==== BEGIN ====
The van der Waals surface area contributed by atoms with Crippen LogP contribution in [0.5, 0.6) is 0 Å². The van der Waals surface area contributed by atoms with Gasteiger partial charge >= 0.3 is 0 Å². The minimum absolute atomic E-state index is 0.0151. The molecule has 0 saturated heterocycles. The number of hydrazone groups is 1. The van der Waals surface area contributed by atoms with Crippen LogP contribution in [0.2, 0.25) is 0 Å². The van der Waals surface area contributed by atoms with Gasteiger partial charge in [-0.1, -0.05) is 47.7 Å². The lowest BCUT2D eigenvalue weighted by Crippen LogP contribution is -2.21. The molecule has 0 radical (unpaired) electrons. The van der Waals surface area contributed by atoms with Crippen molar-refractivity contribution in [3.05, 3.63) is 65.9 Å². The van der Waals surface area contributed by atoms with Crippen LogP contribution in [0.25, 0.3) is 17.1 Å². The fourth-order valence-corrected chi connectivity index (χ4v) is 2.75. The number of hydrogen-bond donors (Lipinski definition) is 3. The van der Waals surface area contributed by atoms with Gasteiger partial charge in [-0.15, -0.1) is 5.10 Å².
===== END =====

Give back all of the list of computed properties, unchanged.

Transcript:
The van der Waals surface area contributed by atoms with Crippen LogP contribution in [0.5, 0.6) is 0 Å². The van der Waals surface area contributed by atoms with Gasteiger partial charge >= 0.3 is 0 Å². The minimum absolute atomic E-state index is 0.0151. The molecule has 0 saturated heterocycles. The number of hydrazone groups is 1. The van der Waals surface area contributed by atoms with Crippen LogP contribution in [0.2, 0.25) is 0 Å². The van der Waals surface area contributed by atoms with Gasteiger partial charge in [-0.1, -0.05) is 47.7 Å². The lowest BCUT2D eigenvalue weighted by Crippen LogP contribution is -2.21. The molecule has 0 radical (unpaired) electrons. The van der Waals surface area contributed by atoms with Crippen molar-refractivity contribution in [3.05, 3.63) is 65.9 Å². The van der Waals surface area contributed by atoms with Crippen LogP contribution in [0.25, 0.3) is 17.1 Å². The fourth-order valence-corrected chi connectivity index (χ4v) is 2.75. The number of hydrogen-bond donors (Lipinski definition) is 3. The van der Waals surface area contributed by atoms with Gasteiger partial charge in [-0.15, -0.1) is 5.10 Å².